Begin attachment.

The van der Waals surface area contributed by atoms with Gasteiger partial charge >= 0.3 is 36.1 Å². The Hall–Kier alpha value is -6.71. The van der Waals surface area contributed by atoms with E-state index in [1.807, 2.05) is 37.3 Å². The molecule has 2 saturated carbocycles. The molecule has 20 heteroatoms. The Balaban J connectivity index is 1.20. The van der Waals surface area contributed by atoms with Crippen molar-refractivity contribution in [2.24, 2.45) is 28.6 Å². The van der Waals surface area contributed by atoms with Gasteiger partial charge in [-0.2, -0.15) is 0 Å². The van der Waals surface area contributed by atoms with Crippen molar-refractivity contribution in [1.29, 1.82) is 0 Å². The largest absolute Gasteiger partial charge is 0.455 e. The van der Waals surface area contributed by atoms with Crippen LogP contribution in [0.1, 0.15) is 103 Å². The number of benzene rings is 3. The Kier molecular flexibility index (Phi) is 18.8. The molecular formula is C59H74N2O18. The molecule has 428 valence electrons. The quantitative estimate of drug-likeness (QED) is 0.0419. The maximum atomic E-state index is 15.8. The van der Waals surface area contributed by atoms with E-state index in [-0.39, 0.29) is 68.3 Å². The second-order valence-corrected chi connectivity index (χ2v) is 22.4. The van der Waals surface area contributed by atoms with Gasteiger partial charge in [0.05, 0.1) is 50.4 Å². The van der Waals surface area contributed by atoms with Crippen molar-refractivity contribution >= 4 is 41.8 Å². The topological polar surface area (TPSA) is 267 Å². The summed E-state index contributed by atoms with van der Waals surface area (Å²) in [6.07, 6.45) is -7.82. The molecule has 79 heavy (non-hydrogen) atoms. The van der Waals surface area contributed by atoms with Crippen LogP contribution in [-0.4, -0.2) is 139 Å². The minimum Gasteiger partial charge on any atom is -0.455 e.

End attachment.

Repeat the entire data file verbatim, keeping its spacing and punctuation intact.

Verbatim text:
The van der Waals surface area contributed by atoms with Gasteiger partial charge >= 0.3 is 36.1 Å². The Hall–Kier alpha value is -6.71. The van der Waals surface area contributed by atoms with E-state index in [1.807, 2.05) is 37.3 Å². The molecule has 2 saturated carbocycles. The molecule has 20 heteroatoms. The Balaban J connectivity index is 1.20. The van der Waals surface area contributed by atoms with Crippen molar-refractivity contribution in [2.24, 2.45) is 28.6 Å². The van der Waals surface area contributed by atoms with Gasteiger partial charge in [-0.2, -0.15) is 0 Å². The van der Waals surface area contributed by atoms with Crippen molar-refractivity contribution in [1.29, 1.82) is 0 Å². The largest absolute Gasteiger partial charge is 0.455 e. The van der Waals surface area contributed by atoms with Crippen LogP contribution in [0.1, 0.15) is 103 Å². The number of benzene rings is 3. The Kier molecular flexibility index (Phi) is 18.8. The molecular formula is C59H74N2O18. The molecule has 428 valence electrons. The quantitative estimate of drug-likeness (QED) is 0.0419. The maximum atomic E-state index is 15.8. The van der Waals surface area contributed by atoms with E-state index in [-0.39, 0.29) is 68.3 Å². The second-order valence-corrected chi connectivity index (χ2v) is 22.4. The van der Waals surface area contributed by atoms with Gasteiger partial charge in [0.05, 0.1) is 50.4 Å². The van der Waals surface area contributed by atoms with Crippen molar-refractivity contribution >= 4 is 41.8 Å². The topological polar surface area (TPSA) is 267 Å². The summed E-state index contributed by atoms with van der Waals surface area (Å²) in [6.07, 6.45) is -7.82. The molecule has 79 heavy (non-hydrogen) atoms. The van der Waals surface area contributed by atoms with Crippen LogP contribution in [-0.4, -0.2) is 139 Å². The minimum Gasteiger partial charge on any atom is -0.455 e.